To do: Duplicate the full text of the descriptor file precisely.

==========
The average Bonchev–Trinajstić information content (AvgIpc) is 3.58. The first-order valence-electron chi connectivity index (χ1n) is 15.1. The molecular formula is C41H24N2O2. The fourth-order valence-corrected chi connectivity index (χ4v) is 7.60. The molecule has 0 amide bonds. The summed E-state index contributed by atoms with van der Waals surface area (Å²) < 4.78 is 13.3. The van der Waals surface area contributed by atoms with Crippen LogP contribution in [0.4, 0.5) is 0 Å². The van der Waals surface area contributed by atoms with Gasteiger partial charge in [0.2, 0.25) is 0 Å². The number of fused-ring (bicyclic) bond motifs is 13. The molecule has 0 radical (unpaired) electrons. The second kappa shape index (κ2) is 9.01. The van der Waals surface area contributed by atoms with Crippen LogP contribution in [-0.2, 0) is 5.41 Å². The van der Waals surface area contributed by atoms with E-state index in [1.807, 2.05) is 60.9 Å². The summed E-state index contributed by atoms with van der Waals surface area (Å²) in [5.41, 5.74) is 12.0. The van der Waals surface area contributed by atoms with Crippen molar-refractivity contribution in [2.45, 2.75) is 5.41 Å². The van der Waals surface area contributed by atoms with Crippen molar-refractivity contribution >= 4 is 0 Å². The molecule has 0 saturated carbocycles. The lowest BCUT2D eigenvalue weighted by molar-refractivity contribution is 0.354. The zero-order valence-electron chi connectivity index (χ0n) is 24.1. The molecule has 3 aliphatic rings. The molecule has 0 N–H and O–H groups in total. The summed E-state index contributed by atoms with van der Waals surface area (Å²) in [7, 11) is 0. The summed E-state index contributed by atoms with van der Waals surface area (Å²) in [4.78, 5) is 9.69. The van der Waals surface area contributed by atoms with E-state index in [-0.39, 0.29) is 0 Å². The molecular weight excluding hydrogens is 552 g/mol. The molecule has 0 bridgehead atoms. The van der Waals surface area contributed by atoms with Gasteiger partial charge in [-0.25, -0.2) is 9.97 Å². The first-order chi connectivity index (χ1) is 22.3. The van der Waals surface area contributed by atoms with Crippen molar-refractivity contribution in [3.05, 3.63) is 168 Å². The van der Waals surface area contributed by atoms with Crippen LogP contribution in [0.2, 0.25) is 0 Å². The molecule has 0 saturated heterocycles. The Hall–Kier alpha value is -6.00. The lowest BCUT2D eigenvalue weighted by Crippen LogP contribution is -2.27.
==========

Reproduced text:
The average Bonchev–Trinajstić information content (AvgIpc) is 3.58. The first-order valence-electron chi connectivity index (χ1n) is 15.1. The molecular formula is C41H24N2O2. The fourth-order valence-corrected chi connectivity index (χ4v) is 7.60. The molecule has 0 amide bonds. The summed E-state index contributed by atoms with van der Waals surface area (Å²) < 4.78 is 13.3. The van der Waals surface area contributed by atoms with Crippen LogP contribution in [0.4, 0.5) is 0 Å². The van der Waals surface area contributed by atoms with Gasteiger partial charge in [0.2, 0.25) is 0 Å². The number of fused-ring (bicyclic) bond motifs is 13. The molecule has 0 radical (unpaired) electrons. The second kappa shape index (κ2) is 9.01. The van der Waals surface area contributed by atoms with Crippen LogP contribution in [-0.2, 0) is 5.41 Å². The van der Waals surface area contributed by atoms with E-state index in [1.807, 2.05) is 60.9 Å². The summed E-state index contributed by atoms with van der Waals surface area (Å²) in [5.41, 5.74) is 12.0. The van der Waals surface area contributed by atoms with Crippen molar-refractivity contribution in [2.45, 2.75) is 5.41 Å². The van der Waals surface area contributed by atoms with Crippen molar-refractivity contribution >= 4 is 0 Å². The molecule has 0 saturated carbocycles. The lowest BCUT2D eigenvalue weighted by molar-refractivity contribution is 0.354. The zero-order valence-electron chi connectivity index (χ0n) is 24.1. The molecule has 3 aliphatic rings. The molecule has 0 N–H and O–H groups in total. The summed E-state index contributed by atoms with van der Waals surface area (Å²) in [7, 11) is 0. The summed E-state index contributed by atoms with van der Waals surface area (Å²) in [4.78, 5) is 9.69. The van der Waals surface area contributed by atoms with E-state index in [-0.39, 0.29) is 0 Å². The molecular weight excluding hydrogens is 552 g/mol. The molecule has 0 bridgehead atoms. The van der Waals surface area contributed by atoms with Gasteiger partial charge in [-0.25, -0.2) is 9.97 Å². The first-order chi connectivity index (χ1) is 22.3. The van der Waals surface area contributed by atoms with Crippen molar-refractivity contribution in [3.05, 3.63) is 168 Å². The van der Waals surface area contributed by atoms with Crippen LogP contribution in [0.2, 0.25) is 0 Å². The molecule has 0 saturated heterocycles. The Hall–Kier alpha value is -6.00. The lowest BCUT2D eigenvalue weighted by Crippen LogP contribution is -2.27.